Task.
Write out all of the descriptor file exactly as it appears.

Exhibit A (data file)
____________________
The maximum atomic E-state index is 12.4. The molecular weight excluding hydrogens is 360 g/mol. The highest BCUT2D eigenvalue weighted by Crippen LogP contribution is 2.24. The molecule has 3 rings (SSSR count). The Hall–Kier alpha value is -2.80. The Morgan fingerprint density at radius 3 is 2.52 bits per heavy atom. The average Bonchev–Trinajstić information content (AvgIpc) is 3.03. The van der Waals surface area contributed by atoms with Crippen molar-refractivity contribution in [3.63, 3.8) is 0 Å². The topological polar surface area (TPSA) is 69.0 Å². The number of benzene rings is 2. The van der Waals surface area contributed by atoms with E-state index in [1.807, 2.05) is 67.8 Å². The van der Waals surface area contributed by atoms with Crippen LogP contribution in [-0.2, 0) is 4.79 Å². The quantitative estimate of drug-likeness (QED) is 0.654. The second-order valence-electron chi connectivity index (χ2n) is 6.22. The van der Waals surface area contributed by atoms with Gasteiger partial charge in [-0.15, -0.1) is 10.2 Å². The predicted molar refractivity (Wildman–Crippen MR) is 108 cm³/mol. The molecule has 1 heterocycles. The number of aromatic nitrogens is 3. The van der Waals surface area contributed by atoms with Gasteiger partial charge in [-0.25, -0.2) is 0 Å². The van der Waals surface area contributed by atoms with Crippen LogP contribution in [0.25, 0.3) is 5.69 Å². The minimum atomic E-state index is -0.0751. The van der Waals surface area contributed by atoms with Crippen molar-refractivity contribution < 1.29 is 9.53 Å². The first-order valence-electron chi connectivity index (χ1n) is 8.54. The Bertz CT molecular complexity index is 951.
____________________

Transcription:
The maximum atomic E-state index is 12.4. The molecular weight excluding hydrogens is 360 g/mol. The highest BCUT2D eigenvalue weighted by Crippen LogP contribution is 2.24. The molecule has 3 rings (SSSR count). The Hall–Kier alpha value is -2.80. The Morgan fingerprint density at radius 3 is 2.52 bits per heavy atom. The average Bonchev–Trinajstić information content (AvgIpc) is 3.03. The van der Waals surface area contributed by atoms with Crippen molar-refractivity contribution in [3.63, 3.8) is 0 Å². The topological polar surface area (TPSA) is 69.0 Å². The number of benzene rings is 2. The van der Waals surface area contributed by atoms with E-state index in [1.807, 2.05) is 67.8 Å². The van der Waals surface area contributed by atoms with Crippen LogP contribution in [-0.2, 0) is 4.79 Å². The quantitative estimate of drug-likeness (QED) is 0.654. The second-order valence-electron chi connectivity index (χ2n) is 6.22. The van der Waals surface area contributed by atoms with Gasteiger partial charge in [-0.15, -0.1) is 10.2 Å². The predicted molar refractivity (Wildman–Crippen MR) is 108 cm³/mol. The molecule has 1 heterocycles. The number of aromatic nitrogens is 3. The van der Waals surface area contributed by atoms with Gasteiger partial charge in [-0.25, -0.2) is 0 Å². The van der Waals surface area contributed by atoms with Crippen LogP contribution in [0.25, 0.3) is 5.69 Å². The minimum atomic E-state index is -0.0751. The van der Waals surface area contributed by atoms with Crippen molar-refractivity contribution < 1.29 is 9.53 Å². The first-order valence-electron chi connectivity index (χ1n) is 8.54. The Bertz CT molecular complexity index is 951.